PC/Mac If you need proof that we’re living in a Golden Age of digital board games, I offer up Mystic Vale as evidence. Releasing less than a month ago, I’m guessing many of us have already moved on to other games like Evolution or the latest darling, Castles of Burgundy. If a game with the name recognition and polish of Mystic Vale had appeared back in 2013 our heads would have exploded. To bring Mystic Vale back to our collective subconscious, today Nomad Games released its first expansion: Vale of Magic.
iOS, Android, PC/Mac Remember way back in 2015 when we’d be lucky to get 3-4 board game apps released a year (and half of them would suck)? Times have changed. Hot on the heels of Evolution from North Star comes The Castles of Burgundy from Digidiced, releasing for iOS/Android this Thursday.
iOS, Android, PC/Mac I like to poke fun at the guys from North Star Games for being the Blizzard of board game app development. After all, it took Blizz 10 years to bring us Diablo 3, whereas North Star has been working on Evolution for the last five. Of course, that’s board game years, so its roughly equivalent. Still, Blizzard games are known for their polish and sheen right out of the box, and that was North Star’s plan with this elongated dev cycle: make the board game app that all others will be (unfavorably) compared to. Well, it’s out in the wilderness now, so you can go see if they accomplished their dream.
PC/Mac Sorry for the lack of content this week, folks. Real job getting in the way of fun these days. Thus, I don’t have time for a lengthy post bemoaning the rise in viking-themed pop culture stuff and will, instead, just bring the thunder up front. Champions of Midgard is a viking-themed board game of worker placement and dice chucking and, apparently, it’s coming to digital.
I was a backer of the Kickstarter for Victory Point Games‘ recent release of Gem Rush Second Edition. I had never played (or even heard of) the first edition, but I love the “premier” stuff VPG has been putting out recently not to mention that most (all?) of their games are playable solo. Oh, and the designer is Jeremy Lennert, who I fell in love with via a previous VPG title, Darkest Night Second Edition. My copy of Gem Rush arrived before the holidays and has sat, untouched, since. Not the game’s fault, just my crappy time management. Anyway, I had forgotten (until prompted in the forums) that the Kickstarter had mentioned a digital version. With little to no fanfare, the digital version of Gem Rush was released way back when and has completely slid under our radar. Time to fix that. Gem Rush is a polished, tight app of a pretty great board game that no one is aware of. Let’s change that.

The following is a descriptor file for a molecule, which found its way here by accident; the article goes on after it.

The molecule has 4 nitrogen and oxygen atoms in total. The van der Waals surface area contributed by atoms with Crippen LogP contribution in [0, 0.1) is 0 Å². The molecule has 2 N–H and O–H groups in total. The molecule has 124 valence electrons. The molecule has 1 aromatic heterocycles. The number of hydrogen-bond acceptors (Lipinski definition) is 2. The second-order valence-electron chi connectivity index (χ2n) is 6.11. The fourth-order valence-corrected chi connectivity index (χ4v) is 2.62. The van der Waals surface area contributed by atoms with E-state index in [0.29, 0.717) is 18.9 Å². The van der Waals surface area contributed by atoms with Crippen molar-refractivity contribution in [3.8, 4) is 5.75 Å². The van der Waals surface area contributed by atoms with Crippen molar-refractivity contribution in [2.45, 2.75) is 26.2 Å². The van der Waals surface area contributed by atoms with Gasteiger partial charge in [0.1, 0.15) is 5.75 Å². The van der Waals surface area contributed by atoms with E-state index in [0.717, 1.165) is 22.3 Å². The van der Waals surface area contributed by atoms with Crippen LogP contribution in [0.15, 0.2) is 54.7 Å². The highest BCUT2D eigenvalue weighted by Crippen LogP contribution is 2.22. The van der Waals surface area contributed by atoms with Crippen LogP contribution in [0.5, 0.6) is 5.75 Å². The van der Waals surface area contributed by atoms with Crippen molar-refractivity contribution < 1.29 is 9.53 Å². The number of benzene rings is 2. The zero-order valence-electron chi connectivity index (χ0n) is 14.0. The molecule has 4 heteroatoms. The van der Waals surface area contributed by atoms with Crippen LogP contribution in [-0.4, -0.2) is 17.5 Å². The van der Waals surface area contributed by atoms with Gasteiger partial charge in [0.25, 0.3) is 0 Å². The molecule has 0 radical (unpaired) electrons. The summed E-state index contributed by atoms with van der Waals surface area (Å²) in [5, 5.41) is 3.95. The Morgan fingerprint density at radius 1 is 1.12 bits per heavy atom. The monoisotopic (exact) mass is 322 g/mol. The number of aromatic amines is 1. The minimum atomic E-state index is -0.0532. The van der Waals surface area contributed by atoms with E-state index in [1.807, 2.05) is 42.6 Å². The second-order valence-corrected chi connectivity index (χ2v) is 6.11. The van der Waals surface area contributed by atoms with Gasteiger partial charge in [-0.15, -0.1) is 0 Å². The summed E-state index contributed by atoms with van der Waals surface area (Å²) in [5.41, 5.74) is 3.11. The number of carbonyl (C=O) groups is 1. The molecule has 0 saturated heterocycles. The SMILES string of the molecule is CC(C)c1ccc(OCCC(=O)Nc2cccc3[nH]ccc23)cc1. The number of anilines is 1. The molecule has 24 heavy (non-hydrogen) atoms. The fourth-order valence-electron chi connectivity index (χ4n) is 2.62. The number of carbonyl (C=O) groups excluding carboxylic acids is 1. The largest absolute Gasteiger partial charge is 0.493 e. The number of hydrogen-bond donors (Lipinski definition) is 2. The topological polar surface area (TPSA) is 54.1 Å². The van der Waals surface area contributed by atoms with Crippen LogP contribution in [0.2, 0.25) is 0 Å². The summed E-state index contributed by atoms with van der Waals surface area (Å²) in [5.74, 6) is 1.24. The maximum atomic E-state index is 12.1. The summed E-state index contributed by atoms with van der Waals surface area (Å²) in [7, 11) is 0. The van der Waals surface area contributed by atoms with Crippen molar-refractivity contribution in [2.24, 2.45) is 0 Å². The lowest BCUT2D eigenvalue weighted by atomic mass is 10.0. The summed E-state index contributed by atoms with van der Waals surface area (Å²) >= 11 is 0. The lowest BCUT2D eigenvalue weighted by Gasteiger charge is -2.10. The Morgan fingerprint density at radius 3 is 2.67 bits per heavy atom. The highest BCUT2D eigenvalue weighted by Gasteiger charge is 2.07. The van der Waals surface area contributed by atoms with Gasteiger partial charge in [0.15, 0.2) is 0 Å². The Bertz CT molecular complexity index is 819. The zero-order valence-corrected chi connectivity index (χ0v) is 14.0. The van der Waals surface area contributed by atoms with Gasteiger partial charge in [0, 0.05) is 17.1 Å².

-PC/Mac I’m not sure how this happened, but suddenly I have two very good RPGs to play on my Mac. Of course, I don’t have time to play either of them, but they’re both downloaded anyway, just in case. One of them is Pillars of Eternity II: Deadfire which added turn-based combat support in a patch mid-January. The other is the one right up there in the headline. Divinity: Original Sin 2 has just been released for Mac.
PC/Mac/Linux Last Friday we returned to our weekly glimpse into the future and I stated that I would be playing the hell out of Divinity: Original Sin 2. Well, I lied. I didn’t even open D:OS2 all weekend. I have a good excuse, though. You see, no one told me that a little card game called Slay the Spire had left Early Access last Thursday. If I’d known, I would have been forthcoming with the fact that I planned on playing the living hell out of Slay the Spire all weekend long.
PC/Mac/Linux While I love Baldur’s Gate, BG2, and all the other Infinity Engine games from the 90’s and early aughts, they did suck in one aspect: combat. Unlike the fantastic D&D Gold Box CRPGs from SSI, the Infinity Engine turned RPG combat into a real-time click-fest, which was so unlike tabletop D&D that I could never quite grok the reasoning behind the decision. Tabletop RPGs are turn-based, why not the digital versions? This bizarre choice was used again by Obsidian when they attempted to reignite the Infinity Engine style games with 2015’s Pillars of Eternity. I tried, I swear I tried multiple times, to play PoE only to discover that the game wasn’t compelling enough for me to put up with combat I despised. Pillars of Eternity 2: Deadfire, also released with the real-time curse, but today Obsidian has made amends. Today, they released an update that allows you to choose between real-time or turn-based modes. Guess what RPG I’m going to be buying and playing this weekend?
One of my most endearing traits [right above obnoxious, yet not entirely unwarranted, levels of self-loathing and below crippling social anxiety. Just in case you’re keeping score -ed.] is the ability to instantly give up when the going gets tough. This goes for everything, but let’s put it into a gaming perspective. Factorio, Europa Universalis, RimWorld, and Kerbal Space Program. What do all these titles have in common? Steep learning curves. How do I adjust? I simply stop playing them. I’ll get back to them, eventually. Usually. Factorio, for instance, has become, quite possibly, my favorite video game of all time. I’m slowly, but surely, getting my head around the interpersonal hooha in RimWorld. EU still eludes me, but I have started to get my Paradox feet wet with some Hearts of Iron IV. Oh, and I’ve really started digging into Kerbal Space Program the past couple weeks. Why did I wait so long?
iOS, Android, PC/Mac I heard about a digital version of Evolution way back when I attended my first Gen Con in Indianapolis a whopping five years ago. I’ve seen it in action at every Gen Con since, and it’s always looked polished and ready for prime-time. I was wrong, apparently, as its release was repeatedly pushed back as North Star Games tried to polish Evolution into the perfect digital board game. Did they succeed? We’ll find out on February 12.